March 29, 2011

Review - Power Rangers Samurai Episode 6 "There Go the Brides" and Episode 7 "I've Got a Spell on Blue"

 "There Go the Brides" is one of the better episodes so far, combining the twists from the Shinkenger episode with great editing. Deker is formally introduced, and Dayu takes the role usually reserved for the Nighlok-of-the-Week. I admit, the many twists the rangers use to fool the villains in this episode are reminiscent of the cheesy escape methods from the old Batman series, but used in Power Rangers it's actually pretty refreshing, since usually the solution to the episode's problem is either a rare power source, a new power-up for one of the rangers, or a new attachment for the megazord.

 Ricardo Medina as Deker is pretty decent considering the somewhat bad reviews he got back when playing Cole. Here, Deker's demeanor is noticeably subdued compared to Cole's. We'll see how the character develops as the series goes on.

 Bulk and Spike get more than their usual number of scenes in this episode, and it's pretty good to see Bulk not getting distracted by his own metaphor involving cake. It's a fair guess that if such a metaphor was said to Bulk back in the Mighty Morphin' days, both he and Skull would immediately get hungry.

 The Moogers growing giant are an example of villain footmen growing to fight the mecha, which is rare even in Super Sentai. Dayu and her troubled past keeps in the tradition of female villains having a dark past motivating their evildoings. The few exceptions to this include Trakeena from Lost Galaxy, Divatox from Turbo (it's well-known she had a long-lost twin, but not much else was revealed), and last but not least, Rita Repulsa, though the latter case was due to limitations of the Sentai footage, not the writing itself.

 Although the plotline of a ranger under an evil spell is nothing new, "I've Got a Spell on Blue" brings up the fact that the rangers cannot entirely avoid putting each other at risk. The usual bad puns are present but fewer in number. I found it great that in the forest, Bulk and Spike were afraid of two different possible threats (bears and mosquitoes), rather than running away from every harmless animal they encountered, like Bulk and Skull in "The Wedding", when they wandered around the Australian outback. A couple of YouTube commentors from Australia pointed out that there would be more dangerous animals in the outback than just koalas for Bulk and Skull to be fearful of.

 Deker's commentary on Jayden and Kevin's fight was a breath of fresh air for a battle scene. Ricardo Medina's beard reminded me of the "Mirror, Mirror" episode of Star Trek, and it helps to convince the audience that even in human form Deker is very much one of the villains, albeit a rogue one.

 Both episodes are certainly more firmly placed with both feet on the ground than earlier episodes, and I'm hopeful this upwards trend will continue.

March 7, 2011

Review - Power Rangers Samurai Episode 4 "Sticks and Stones" and Episode 5 "A Fish Out of Water"

 "Sticks and Stones" was an interesting episode in terms of progressing the story. Through her sister, Emily is immune to the Nighlok-of-the-Week's taunts, but is insecure in all other areas of her life. It was cool seeing the rangers' faces inside their helmets, the closest the franchise's ever come to that before being in an early episode of Ninja Storm, when the rangers' faces are shown through their helmets, which are badly damaged after their zords are damaged in battle.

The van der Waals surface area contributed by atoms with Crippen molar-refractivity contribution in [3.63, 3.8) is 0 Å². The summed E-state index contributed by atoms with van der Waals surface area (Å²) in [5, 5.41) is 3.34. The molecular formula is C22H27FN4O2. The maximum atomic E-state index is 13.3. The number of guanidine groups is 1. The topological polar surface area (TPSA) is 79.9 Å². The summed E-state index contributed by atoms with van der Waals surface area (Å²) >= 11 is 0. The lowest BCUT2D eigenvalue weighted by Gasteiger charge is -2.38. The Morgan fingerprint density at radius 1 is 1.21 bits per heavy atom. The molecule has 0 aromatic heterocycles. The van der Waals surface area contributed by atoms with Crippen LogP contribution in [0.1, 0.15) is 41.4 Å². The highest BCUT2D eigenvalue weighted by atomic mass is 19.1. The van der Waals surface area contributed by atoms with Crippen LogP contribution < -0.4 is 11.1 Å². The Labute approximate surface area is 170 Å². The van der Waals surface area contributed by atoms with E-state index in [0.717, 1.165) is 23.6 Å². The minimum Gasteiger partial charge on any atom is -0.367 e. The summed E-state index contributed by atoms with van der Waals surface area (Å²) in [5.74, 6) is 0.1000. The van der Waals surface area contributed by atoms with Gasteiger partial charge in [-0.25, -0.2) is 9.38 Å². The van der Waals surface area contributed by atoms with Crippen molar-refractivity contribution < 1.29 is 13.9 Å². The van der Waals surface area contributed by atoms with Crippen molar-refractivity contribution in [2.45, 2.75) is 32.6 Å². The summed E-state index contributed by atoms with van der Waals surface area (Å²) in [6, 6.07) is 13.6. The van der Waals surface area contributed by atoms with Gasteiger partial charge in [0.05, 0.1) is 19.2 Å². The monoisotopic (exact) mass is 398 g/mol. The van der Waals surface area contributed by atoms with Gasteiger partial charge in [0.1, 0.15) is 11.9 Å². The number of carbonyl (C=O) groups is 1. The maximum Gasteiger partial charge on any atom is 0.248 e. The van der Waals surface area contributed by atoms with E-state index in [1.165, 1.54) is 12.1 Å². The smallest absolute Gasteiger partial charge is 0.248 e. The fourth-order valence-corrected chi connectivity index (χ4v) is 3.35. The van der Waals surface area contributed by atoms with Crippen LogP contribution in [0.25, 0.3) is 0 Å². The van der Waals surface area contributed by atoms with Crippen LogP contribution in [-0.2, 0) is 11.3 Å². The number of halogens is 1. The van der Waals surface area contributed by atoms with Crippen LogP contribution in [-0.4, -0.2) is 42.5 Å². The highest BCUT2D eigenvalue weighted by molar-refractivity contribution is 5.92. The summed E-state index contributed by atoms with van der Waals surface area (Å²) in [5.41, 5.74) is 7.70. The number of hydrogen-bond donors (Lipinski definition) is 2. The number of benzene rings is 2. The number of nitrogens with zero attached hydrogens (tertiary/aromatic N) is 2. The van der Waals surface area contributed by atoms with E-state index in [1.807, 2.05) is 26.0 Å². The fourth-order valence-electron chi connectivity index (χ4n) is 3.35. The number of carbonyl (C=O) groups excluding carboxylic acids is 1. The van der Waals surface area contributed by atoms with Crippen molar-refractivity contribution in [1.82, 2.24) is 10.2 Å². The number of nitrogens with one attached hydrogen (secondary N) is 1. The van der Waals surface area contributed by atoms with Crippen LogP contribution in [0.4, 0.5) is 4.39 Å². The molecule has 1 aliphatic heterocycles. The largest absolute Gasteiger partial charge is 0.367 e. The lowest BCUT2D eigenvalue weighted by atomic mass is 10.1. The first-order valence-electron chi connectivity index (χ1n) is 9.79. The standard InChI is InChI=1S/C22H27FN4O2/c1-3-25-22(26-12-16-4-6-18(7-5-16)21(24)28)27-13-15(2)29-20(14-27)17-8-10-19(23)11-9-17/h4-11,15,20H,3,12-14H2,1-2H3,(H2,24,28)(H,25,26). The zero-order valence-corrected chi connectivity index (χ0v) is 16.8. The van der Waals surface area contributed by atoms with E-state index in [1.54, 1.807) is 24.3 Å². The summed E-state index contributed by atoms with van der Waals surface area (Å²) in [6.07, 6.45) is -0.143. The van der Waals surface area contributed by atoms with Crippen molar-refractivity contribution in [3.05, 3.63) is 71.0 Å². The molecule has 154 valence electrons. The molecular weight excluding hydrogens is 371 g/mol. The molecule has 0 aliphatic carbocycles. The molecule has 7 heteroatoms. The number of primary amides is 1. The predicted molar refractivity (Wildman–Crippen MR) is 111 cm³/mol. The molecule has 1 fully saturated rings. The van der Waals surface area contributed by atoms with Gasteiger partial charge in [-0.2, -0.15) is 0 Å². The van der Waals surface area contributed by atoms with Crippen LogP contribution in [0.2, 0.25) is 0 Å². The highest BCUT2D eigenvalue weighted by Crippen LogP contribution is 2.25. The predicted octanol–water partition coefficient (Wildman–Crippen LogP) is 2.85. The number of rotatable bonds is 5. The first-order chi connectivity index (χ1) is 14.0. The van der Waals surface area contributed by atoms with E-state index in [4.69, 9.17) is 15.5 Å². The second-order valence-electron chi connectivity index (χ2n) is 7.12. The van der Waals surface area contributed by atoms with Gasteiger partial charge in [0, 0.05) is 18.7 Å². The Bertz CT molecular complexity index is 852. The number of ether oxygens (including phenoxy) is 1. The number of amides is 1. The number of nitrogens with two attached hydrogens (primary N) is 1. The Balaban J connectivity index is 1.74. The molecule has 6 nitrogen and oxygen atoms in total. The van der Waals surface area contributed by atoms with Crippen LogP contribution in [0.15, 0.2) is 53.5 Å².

It was great to see Bulk and Spike finally involved in the action (at least a bit, anyway), despite failing to subdue the Nighlok. It's not said whether or not Emily's sister Serena passed away, though it's likely the storyline will be visited again later on in the series. Jayden's supposed secret is hinted at by the Nighlok Negatron (not Megatron, Negatron). Could it be similar to the one from Shinkenger? I guess there's only one way to find out...

 "A Fish Out of Water" bucked the trend of starting the episode post-credits with a scene of the villains on the Sanzu River, instead almost literally "cutting to the chase" and giving Kevin a solo mission to retrieve the lost Swordfish Zord. And about the brief flashback sequence with him and his father, am I the only one who thinks the father sounds like Sensei from Ninja Storm?

 Anyway, it was definitely unusual for Kevin to use a fishing rod to find the zord, given how we've grown accustomed to characters just happening upon new zords by chance or having new ones be created. In this case, the rod is too weak to support the zord's weight and the line breaks.

 Bulk and Spike beachgoing reminds me of the MMPR episode "A Star is Born", when Bulk, in preparation for a commercial audition, tries to get a tan and Skull, after spilling all the suntan lotion, uses TIMMY P.'S REAL BRAND MAYONNAISE! as a substitiute. Naturally, this gives Bulk a nasty sunburn that shows the next day. This time, Bulk's beach activity is more creative, being torn on what to build a sand sculpture of.

 Back to Kevin, who uses every symbol on his fishing rod's disc to try and lure the zord. The sequence of this is edited excellently to illustrate his frustration and tiredness in the task. When he collapses, he's aided by a man (doing a good American accent lol), who helps him to finally catch the zord and save the other rangers from the stench effects of Yamiror, the Nighlok-of-the-Week.

 The megazord battle adds to the number of forms for the mecha, but having the swordfish zord's point as a helmet spear for the Swordfish Fencer Megazord? Pure awesomeness right there.

 All the while, a mysterious figure is shown, who welcomes the return of the Samurai Rangers, but has an agenda of his own...